“The right mix of love and chaos.”
That’s how Baltimore mom and yoga/fitness instructor Sara Ware describes her family of five humans and two fur kids.
“A friend used those words to describe us and it always makes me smile,” said Sara. “Some days it feels more like chaos, but there’s almost always an underlying affection for one another.” And since her husband, John, is a photographer, all of that love and chaos gets photographed.
Right now, Sara and John are both working from home with all three of their kids (13-year-old daughter, 11-year-old son, and five-year-old son) remote learning from home as well. It’s a challenging juggling act — but there are silver linings. One of those? Discovering Rise Up coffee during quarantine. It’s now become a staple in their house — served with almond milk. Another one? Starting a backyard yoga program for families in their neighborhood.
Sara sat down with us (virtually!) to chat parenting, COVID-career pivoting, and unexpected opportunities.
Coffee with Sara Waire, Yoga & Fitness Instructor
Tell us how you got into teaching yoga and into helping others on their wellness journey.
After three kids, I found myself with a weak core and chronic back pain. The delivery of my third kiddo was a doozy and I struggled with my return to physical activity. Determined to regain some of my strength back, I joined the Orokawa Y and found myself a regular at Monday morning Barre class with an Instructor named Melissa. My postpartum body couldn’t do a lot of the exercises, but I really connected with Melissa and her style of teaching. I never missed a class. A year later she suggested I become an instructor and steered me in the right direction.
A lot of juggling had to be done at home, but I spent the course of a year and a half getting trained to teach yoga, barre and general group fitness. My yoga teacher training was the most intense in terms of physicality. It was also difficult being away from my family so much…but it was most definitely life changing. It has forged friendships and has enabled me to help others bring some calm and peace into their lives. I always return to my family a better person after I have taught a class.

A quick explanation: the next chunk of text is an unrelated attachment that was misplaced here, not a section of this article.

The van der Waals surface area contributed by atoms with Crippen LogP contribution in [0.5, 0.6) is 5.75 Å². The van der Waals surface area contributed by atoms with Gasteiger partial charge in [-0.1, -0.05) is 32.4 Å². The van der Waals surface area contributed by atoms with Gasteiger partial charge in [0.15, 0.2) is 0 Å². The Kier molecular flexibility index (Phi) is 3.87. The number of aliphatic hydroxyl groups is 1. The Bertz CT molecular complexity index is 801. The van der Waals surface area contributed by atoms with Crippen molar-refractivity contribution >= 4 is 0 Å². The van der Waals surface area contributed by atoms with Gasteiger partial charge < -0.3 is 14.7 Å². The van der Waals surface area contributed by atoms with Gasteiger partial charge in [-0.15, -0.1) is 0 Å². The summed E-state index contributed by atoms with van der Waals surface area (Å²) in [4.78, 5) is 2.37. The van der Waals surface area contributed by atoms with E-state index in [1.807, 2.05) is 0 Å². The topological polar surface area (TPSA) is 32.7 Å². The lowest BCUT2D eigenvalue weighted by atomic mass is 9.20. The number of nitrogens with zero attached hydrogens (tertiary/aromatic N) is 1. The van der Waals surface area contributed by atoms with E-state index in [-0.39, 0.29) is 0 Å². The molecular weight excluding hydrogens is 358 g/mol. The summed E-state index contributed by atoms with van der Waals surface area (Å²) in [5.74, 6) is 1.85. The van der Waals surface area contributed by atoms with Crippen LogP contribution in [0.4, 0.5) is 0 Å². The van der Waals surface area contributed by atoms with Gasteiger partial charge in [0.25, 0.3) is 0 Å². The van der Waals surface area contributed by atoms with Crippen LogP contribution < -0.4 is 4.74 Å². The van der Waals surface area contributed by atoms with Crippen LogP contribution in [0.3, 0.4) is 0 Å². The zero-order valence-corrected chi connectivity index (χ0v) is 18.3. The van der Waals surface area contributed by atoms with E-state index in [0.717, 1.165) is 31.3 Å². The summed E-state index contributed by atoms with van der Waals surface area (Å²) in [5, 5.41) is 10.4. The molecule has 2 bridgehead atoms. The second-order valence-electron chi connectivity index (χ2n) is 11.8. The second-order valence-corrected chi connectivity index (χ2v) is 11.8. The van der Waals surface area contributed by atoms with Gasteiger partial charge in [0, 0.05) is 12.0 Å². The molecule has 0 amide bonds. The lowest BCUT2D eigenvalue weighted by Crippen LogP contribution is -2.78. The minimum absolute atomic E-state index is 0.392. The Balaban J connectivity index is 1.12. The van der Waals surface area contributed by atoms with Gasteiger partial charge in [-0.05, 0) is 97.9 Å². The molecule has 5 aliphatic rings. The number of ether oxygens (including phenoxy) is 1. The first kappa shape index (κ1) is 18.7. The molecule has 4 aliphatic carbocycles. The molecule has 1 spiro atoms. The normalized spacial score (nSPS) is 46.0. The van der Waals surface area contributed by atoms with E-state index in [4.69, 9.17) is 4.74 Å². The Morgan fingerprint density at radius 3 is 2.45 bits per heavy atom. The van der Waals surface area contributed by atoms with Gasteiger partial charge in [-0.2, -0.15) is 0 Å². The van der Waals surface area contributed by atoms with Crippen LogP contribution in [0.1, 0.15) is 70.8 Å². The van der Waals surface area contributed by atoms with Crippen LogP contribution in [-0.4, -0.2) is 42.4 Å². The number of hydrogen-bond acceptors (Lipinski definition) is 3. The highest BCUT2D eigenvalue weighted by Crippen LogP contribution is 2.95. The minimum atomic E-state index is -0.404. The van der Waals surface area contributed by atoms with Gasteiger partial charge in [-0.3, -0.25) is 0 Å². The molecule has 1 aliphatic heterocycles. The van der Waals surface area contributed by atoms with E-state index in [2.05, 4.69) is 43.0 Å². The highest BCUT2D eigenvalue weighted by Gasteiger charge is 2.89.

COVID hit so many small businesses hard — especially in the wellness industry. What were some of the unexpected challenges to your own small business? How did you pivot?
Pre-covid, I was teaching up to 15 classes a week in various settings. I taught some corporate yoga classes where I went on-site to work locations; I had my regular classes at the gym; and I had a regular schedule with Holistic Life Foundation, Inc., a non-profit that brings mindfulness and meditation to schools. I was actually in the middle of teaching a yoga class to a gym full of elementary aged students when we all got the news of the shut-downs of schools. The gym followed suit a few weeks later. I went from 15 classes to no classes.
I wanted to keep teaching and like so many instructors, switched to an online platform. The online platform isn’t for everyone and I yearned for the connection you only get by being in person, so I started offering classes in my backyard. I invited moms and dds in the neighborhood. We practiced yoga outside with the birds and the trees and when time allowed, we caught up on life. I also shared my love of yoga with my middle guy’s soccer team. I think I even made some life long yogis out of a few of them.